If it’s news, it’s for you

You need more to read. That’s right, the thousand pages per week your instructors lay on you isn’t enough.

Some of the most valuable reading you can do doesn’t appear on any of your syllabi. You’ll find it instead on the local newsstand. Being conversant in the news of the day can be a big advantage when you interview for internships or full-time jobs. It is a way to show your college success both inside and outside the classroom.  Interviewers will be impressed with someone who knows what’s going on in a particular industry, and the world in general.

Say you’re interviewing for a job as the manager of a clothing store. When you ask if recent economic upheavals in Asia have affected the cost and availability of merchandise, you’ll stand out from the crowd. On the other hand, not being in touch with the news can be a major minus on the interview score sheet. If a real estate recruiter says, “Pretty incredible interest rate situation we’re in, huh?” you’d better have some idea whether rates are high or low these days (they’re low).

You don’t have time to read more than one or two periodicals, so be choosy. For general interest fields such as journalism or public service, consider the New York Times. Business students can’t go wrong with reading the Wall Street Journal a couple times a week. If you’re headed to a more specialized field, such as education, venture to the library to read journals in your field. Don’t forget the internet is a great source of news. Many publishers offer on-line versions of their papers and magazines, often at no charge.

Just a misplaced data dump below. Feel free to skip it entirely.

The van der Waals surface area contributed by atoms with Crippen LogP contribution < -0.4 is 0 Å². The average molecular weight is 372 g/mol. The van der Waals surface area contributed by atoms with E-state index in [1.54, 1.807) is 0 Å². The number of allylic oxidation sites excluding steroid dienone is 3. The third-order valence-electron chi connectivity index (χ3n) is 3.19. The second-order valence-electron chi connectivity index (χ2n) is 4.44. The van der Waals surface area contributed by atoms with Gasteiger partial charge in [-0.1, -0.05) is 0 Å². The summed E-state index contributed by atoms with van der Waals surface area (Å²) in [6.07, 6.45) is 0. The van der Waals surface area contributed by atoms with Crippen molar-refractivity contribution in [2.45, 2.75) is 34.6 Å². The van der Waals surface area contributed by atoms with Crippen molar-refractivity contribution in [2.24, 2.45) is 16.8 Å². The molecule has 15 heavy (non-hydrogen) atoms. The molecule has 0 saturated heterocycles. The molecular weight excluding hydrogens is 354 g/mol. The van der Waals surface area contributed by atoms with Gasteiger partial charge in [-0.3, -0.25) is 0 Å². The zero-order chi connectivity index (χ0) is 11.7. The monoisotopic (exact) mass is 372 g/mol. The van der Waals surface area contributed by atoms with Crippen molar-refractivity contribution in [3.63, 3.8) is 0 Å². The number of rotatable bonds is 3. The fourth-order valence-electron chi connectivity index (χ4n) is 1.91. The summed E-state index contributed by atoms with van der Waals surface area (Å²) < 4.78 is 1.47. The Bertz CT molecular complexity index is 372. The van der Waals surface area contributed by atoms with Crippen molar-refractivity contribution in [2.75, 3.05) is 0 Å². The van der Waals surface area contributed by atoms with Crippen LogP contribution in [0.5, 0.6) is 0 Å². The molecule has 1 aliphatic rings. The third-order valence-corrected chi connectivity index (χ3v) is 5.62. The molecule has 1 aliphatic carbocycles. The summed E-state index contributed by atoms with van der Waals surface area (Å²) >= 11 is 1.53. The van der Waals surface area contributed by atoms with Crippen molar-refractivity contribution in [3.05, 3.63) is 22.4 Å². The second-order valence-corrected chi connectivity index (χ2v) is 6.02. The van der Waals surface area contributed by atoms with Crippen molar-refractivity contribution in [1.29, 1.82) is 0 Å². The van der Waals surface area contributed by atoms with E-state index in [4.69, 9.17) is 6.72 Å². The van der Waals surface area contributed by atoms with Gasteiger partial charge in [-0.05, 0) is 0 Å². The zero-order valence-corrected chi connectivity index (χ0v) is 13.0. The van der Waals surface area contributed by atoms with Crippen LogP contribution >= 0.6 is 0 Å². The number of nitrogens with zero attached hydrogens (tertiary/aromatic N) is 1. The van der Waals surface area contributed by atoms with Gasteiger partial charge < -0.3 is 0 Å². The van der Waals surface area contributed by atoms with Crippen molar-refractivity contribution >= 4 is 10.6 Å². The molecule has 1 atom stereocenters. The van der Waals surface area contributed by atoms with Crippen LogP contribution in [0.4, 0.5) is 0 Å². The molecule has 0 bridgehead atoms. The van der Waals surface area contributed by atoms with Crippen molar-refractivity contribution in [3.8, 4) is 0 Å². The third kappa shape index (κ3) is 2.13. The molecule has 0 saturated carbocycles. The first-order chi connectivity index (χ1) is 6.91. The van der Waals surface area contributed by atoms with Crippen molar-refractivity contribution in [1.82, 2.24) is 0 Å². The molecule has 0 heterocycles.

And for the reading-adverse, there’s always the national news on TV. Better yet, National Public Radio is one of the truly premier sources for news. It covers business, politics, and international news extremely well, plus it hits social issues in more depth than almost any other media. Your campus station may even broadcast NPR news in the morning or evening. If so, take advantage of it.

So download a podcast, pick up a paper, or tune in to the evening news on TV. Wherever you find your news, absorb as much as you can—it can lead to success in college and beyond.

List Making

I make lists all the time. What I need from the grocery store, who to invite to dinner for a friend’s birthday, the homework I need to do this weekend, my goals for my student organization’s charity auction—all of these things and more make it onto my lists.

Whether you are in high school or college, lists can be your friend, provided you have them at the ready, and work toward crossing things off. Lists are key to achieving college success and high school success. Here are some ways to keep a list:

 

  • Pocket/purse sized notebook
  • App on your smart phone
  • Scraps of paper you always have in your pocket
  • Sticky notes
  • Notes stored on your computer

Of course there are more ways to keep lists, but you get my drift. Now think what kinds of things you need to put on your list and get going! Make a list of colleges and universities you would like to get more information about, of goals for your summer internship, of things to add to your resume, or application deadlines.

Do you need help coming up with ideas for your list? Making College Count is a perfect place to start.  It is filled with great advice for college and can help you developing goals and good habits that will help you achieve college success.  With your list in hand, you are now organized and ready to tackle your tasks.